Angola

A place for Angola's hungry children

UNICEF Image
© UNICEF Angola/2004/Elder
Nutritional Supervisor Martinho Wimbu holds the hand of the severely malnourished seven-month-year-old Nuria Marcus

By James Elder

For several years UNICEF has been training Angolans in ways of boosting the country’s nutritional status and fighting child mortality. Now, two years after the guns of war fell silent, men such as Martinho Wimbu make up a growing band of trained health workers who are helping to reduce Angola’s awful number of child deaths.

Desperately weak from successive bouts of diarrhoea, followed by malaria, seven-month-old Nuria Marcus lies listlessly in one of Angola’s 24 therapeutic feeding centres. Therapeutic feeding centres (which are for the most severe cases of malnutrition) and supplementary feeding centres are Angola’s front line in stemming one of the world’s worst rates of child mortality.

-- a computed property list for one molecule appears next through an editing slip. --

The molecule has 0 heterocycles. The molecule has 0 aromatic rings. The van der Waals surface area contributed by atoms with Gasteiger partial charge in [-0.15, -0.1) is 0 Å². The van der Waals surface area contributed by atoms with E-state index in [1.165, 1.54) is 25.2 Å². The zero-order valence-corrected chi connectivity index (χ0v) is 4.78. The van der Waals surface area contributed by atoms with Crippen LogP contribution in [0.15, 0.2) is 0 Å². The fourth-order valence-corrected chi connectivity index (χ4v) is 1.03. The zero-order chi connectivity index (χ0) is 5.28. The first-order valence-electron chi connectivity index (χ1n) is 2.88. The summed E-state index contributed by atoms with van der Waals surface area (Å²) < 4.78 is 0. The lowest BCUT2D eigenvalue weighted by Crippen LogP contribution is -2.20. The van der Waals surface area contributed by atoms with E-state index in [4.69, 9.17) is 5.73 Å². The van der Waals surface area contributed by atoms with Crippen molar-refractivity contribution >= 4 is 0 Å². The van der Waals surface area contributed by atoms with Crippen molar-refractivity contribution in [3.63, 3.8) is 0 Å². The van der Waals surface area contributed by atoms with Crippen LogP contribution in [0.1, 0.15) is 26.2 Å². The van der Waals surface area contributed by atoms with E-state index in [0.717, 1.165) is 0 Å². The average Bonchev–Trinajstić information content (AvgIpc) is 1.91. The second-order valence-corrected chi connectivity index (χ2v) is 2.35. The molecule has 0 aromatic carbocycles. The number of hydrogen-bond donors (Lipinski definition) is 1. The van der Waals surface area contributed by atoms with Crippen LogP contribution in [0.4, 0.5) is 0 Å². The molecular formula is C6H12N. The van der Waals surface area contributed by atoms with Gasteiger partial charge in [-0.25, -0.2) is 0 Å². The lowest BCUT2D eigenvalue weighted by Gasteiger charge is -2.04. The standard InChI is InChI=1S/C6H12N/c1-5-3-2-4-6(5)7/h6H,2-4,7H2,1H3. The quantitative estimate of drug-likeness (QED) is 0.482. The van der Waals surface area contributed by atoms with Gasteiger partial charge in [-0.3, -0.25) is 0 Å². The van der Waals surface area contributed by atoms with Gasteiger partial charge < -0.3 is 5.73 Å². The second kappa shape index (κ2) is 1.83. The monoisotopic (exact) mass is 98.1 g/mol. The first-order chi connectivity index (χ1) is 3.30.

Nuria, whose mother brought her here just a few days ago, at first glance appears to lack even the energy to cry. Her arms are limp and skeletal, the line from her chest runs in a concave arc to her navel, and her eyes are deeply set and dark. 

The region’s Nutritional Supervisor, 33-year-old Martinho Wimbu, takes Nuria in his arms. After more than a decade diagnosing and treating thousands of malnourished children, Wimbu is well-trained to help the baby girl. “Bright, dynamic and highly motivated,” is how UNICEF Angola’s head of nutrition Dr. Paola Valenti describes Wimbu. “He’s just what Angola needs to fight malnutrition.”

And Nuria seems to sense it, for a genuine smile washes across her face. It will be weeks before Nuria is strong enough to leave, but for now, she, and thousands like her across Angola’s southern coastal province of Benguela, are in good hands.

Martinho Wimbu, who is employed by the provincial Ministry of Health, is the youngest Nutritional Supervisor in Angola. His path led from boyhood dreams of being a doctor, to war-torn years working with non-governmental organizations (NGOs) treating malnutrition, to his current work, with training and supervision from UNICEF. Wimbu is a product of national resurgence mixed with international support (in this case, the funds are from the Swedish Government). He is also one of the clearest examples of Angola’s health system beginning to function on its own.